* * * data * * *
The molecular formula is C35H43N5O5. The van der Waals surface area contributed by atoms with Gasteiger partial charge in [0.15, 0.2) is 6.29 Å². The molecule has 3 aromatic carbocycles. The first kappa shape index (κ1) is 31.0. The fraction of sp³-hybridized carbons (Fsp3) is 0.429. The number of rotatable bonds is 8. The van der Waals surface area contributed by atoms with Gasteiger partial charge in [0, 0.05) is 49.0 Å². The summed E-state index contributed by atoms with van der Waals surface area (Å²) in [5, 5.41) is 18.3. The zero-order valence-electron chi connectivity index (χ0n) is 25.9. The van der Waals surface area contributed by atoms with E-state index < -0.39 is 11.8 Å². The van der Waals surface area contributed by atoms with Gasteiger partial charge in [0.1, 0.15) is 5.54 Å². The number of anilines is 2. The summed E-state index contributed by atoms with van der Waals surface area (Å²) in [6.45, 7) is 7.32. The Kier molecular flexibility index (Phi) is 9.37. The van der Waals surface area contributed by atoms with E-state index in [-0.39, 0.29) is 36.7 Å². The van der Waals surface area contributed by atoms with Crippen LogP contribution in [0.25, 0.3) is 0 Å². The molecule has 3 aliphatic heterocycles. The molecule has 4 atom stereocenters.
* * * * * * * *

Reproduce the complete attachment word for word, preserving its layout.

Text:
The molecular formula is C35H43N5O5. The van der Waals surface area contributed by atoms with Gasteiger partial charge in [0.15, 0.2) is 6.29 Å². The molecule has 3 aromatic carbocycles. The first kappa shape index (κ1) is 31.0. The fraction of sp³-hybridized carbons (Fsp3) is 0.429. The number of rotatable bonds is 8. The van der Waals surface area contributed by atoms with Gasteiger partial charge in [0, 0.05) is 49.0 Å². The summed E-state index contributed by atoms with van der Waals surface area (Å²) in [5, 5.41) is 18.3. The zero-order valence-electron chi connectivity index (χ0n) is 25.9. The van der Waals surface area contributed by atoms with E-state index < -0.39 is 11.8 Å². The van der Waals surface area contributed by atoms with Gasteiger partial charge in [0.1, 0.15) is 5.54 Å². The number of anilines is 2. The summed E-state index contributed by atoms with van der Waals surface area (Å²) in [6.45, 7) is 7.32. The Kier molecular flexibility index (Phi) is 9.37. The van der Waals surface area contributed by atoms with E-state index in [-0.39, 0.29) is 36.7 Å². The van der Waals surface area contributed by atoms with Crippen LogP contribution in [0.25, 0.3) is 0 Å². The molecule has 3 aliphatic heterocycles. The molecule has 4 atom stereocenters.